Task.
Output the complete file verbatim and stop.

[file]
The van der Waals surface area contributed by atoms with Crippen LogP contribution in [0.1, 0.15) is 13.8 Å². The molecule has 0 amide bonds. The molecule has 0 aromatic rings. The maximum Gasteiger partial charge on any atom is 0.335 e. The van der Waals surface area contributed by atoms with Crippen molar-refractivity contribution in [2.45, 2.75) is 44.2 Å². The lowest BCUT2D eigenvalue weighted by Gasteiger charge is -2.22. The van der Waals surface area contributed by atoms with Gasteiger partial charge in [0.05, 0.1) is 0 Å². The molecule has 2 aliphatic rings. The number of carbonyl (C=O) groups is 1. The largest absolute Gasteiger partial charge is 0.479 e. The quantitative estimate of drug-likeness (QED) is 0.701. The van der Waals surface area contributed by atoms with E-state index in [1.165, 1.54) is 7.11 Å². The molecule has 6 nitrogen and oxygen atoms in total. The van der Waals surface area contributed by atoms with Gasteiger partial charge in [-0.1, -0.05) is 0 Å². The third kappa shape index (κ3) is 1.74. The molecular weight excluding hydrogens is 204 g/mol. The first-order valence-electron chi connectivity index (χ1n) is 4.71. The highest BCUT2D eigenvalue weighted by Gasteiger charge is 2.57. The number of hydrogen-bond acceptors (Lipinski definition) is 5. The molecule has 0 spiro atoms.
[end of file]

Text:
The van der Waals surface area contributed by atoms with Crippen LogP contribution in [0.1, 0.15) is 13.8 Å². The molecule has 0 amide bonds. The molecule has 0 aromatic rings. The maximum Gasteiger partial charge on any atom is 0.335 e. The van der Waals surface area contributed by atoms with Crippen molar-refractivity contribution in [2.45, 2.75) is 44.2 Å². The lowest BCUT2D eigenvalue weighted by Gasteiger charge is -2.22. The van der Waals surface area contributed by atoms with Gasteiger partial charge in [0.05, 0.1) is 0 Å². The molecule has 2 aliphatic rings. The number of carbonyl (C=O) groups is 1. The largest absolute Gasteiger partial charge is 0.479 e. The quantitative estimate of drug-likeness (QED) is 0.701. The van der Waals surface area contributed by atoms with E-state index in [1.165, 1.54) is 7.11 Å². The molecule has 6 nitrogen and oxygen atoms in total. The van der Waals surface area contributed by atoms with Gasteiger partial charge in [-0.1, -0.05) is 0 Å². The third kappa shape index (κ3) is 1.74. The molecular weight excluding hydrogens is 204 g/mol. The first-order valence-electron chi connectivity index (χ1n) is 4.71. The highest BCUT2D eigenvalue weighted by Gasteiger charge is 2.57. The number of hydrogen-bond acceptors (Lipinski definition) is 5. The molecule has 0 spiro atoms.